Whether the previous document was legitimate or not, it certainly sounded like it, with the goals in question being ones you'd likely want to see in your chosen operating system, whether it was Windows, Linux, Mac OS or something else.
So, consumers, businesses and Microsoft's competitors got a sneak peek into what was at least purported to be from Microsoft, leading to the expectation the next version is well in hand and will deliver a fresh new tablet-optimised interface that can be used alternately with the existing computing paradigm of keyboard and mouse for backwards compatibility, something Microsoft has been successful, for the most part, at delivering on.
The news is all over the Internet, but ZDNet's article 'Is two years too long to wait for Windows 8' has a reprint of the original Dutch text, with a translation into English.
But that's the thing - those who want to try Windows 8 as soon as possible definitely won't have to wait too long at all to do so, and certainly not two years.
After all, this new 'leak' about Windows 8 isn't really a leak at all. That's because the next version of Windows should come three years after the last one. If last week in 2010 is the first year of Windows 7 availability, the same week in 2012 will be its third - at just the right time.
This is because any release needs to be RTM'd (released to manufacturing) by mid-year so there's plenty of time for OEMs to tweak Windows 8 well before year's end for a variety of devices from PCs, slates, tablets, smartphones, automotive PCs, the Surface platform and any else that emerge between now and then.
But the basics will be to get PCs and devices on shelves for the back-to-school season and then for the all-important end-of-year/Christmas/holiday shopping season. You've got to have your new OS out well before that time - there's no point releasing an OS in January as happened with Vista!
Continued on page two, please read on!!
So, given that one year of Windows 7's official availability has passed, it's no surprise to see some next version speculation emerge. By this time next year, a beta of Windows 8 will likely be released, possibly having been preceded by a pre-beta as happened with Windows 7.
The next beta of Windows will be installed and likely used from that point on when it comes, as has been the case for several versions of Windows now (even with Vista), barring any major beta snafubars, which would be unexpected given the lesson Vista is supposed to have taught Microsoft.
Also, as always, Steve Ballmer says that the next version of Windows (which we all presume is going to be Windows 8), is Microsoft's 'riskiest bet'.
But then we've heard that before, Microsoft bets the company on every new version of Windows it releases. It's betting the company's prestige and capabilities in the smartphone market as we speak, with Windows Phone 7, and given Microsoft keeps on saying it's not going to release a Windows Phone 7 tablet, two years is definitely a long time to wait for a proper Windows tablet. Perhaps Steve Ballmer is learning a few tips on tablet misdirection from his crunchy competitor, Steve Jobs?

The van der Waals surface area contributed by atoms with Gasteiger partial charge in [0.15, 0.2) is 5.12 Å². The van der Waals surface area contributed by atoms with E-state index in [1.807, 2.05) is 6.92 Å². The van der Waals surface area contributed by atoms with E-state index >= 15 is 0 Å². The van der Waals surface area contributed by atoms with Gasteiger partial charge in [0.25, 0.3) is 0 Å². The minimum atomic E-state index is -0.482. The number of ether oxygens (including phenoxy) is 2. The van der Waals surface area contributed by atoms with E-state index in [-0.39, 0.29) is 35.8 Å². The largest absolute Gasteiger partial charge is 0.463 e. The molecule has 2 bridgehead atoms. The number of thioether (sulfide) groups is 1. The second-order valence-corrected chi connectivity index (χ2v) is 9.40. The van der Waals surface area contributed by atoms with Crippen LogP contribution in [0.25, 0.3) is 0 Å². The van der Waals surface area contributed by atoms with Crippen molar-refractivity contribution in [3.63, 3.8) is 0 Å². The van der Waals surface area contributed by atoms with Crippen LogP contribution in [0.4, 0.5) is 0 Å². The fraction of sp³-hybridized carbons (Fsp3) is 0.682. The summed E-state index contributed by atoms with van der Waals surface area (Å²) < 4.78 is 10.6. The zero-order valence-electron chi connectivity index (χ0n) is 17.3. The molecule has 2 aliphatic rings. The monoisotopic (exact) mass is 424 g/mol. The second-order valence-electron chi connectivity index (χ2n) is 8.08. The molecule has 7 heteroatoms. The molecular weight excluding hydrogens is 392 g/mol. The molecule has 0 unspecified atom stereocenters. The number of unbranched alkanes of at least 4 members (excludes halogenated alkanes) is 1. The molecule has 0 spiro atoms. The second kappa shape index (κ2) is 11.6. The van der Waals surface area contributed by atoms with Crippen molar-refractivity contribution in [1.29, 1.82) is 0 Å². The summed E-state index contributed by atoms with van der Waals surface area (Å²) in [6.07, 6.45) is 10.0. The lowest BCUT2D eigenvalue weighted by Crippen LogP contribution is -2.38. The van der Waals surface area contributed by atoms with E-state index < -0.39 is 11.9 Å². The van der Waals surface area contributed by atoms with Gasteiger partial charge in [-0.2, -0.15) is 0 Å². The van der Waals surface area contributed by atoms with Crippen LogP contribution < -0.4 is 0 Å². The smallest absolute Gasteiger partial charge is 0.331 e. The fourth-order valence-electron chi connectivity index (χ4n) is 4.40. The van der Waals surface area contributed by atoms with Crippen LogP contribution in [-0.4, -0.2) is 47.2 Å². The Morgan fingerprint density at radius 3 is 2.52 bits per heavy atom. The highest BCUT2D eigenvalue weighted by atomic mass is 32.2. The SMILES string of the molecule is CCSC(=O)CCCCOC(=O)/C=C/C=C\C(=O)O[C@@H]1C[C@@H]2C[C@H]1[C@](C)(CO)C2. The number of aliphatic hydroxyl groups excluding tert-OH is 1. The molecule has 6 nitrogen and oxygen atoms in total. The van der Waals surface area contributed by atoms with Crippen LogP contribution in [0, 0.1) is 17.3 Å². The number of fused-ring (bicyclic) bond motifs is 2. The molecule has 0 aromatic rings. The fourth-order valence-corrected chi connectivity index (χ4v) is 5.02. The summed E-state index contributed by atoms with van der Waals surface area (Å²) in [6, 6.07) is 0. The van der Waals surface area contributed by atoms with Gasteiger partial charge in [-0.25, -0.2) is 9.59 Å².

If Windows 8 development goes to the expected 3 year schedule, we should really start seeing a pre-beta from mid-2011, a beta by late 2011, and at least one release candidate in early 2012 and a likely RTM anytime between June and August 2012, which will see MSDN and TechNet availability, with retail boxes on store shelves in September or early October.
How radical and next-gen improvement Windows 8 will be over today's way of computing is truly yet to be seen, although we're already seeing changes on Apple's side of the fence with Mac OS 10.7 Lion and it's implementation of certain iOS elements, including the app store that has done so well on iPods, iPhones and iPads.
And the Linux world never stands still for a moment, either. Ubuntu 10.10 is here with plenty more on the way, and there are many other popular distros - if there's a UI shift we'll see it on Linux, too, although as you'd expect in a competitive market Linux has offered benefits for some time, from imperviousness to Windows malware, viruses and other threats to long having had an "app store" with plenty of free software to download in virtually any category.
The next three years will be fascinating to watch, especially as they herald the golden era of the smartphone and tablet computing, taking mobile computing and all the operating systems we know today to the next level, writing the next chapter in the evolution of the interaction between humans and technology that we will be living through. Exciting times!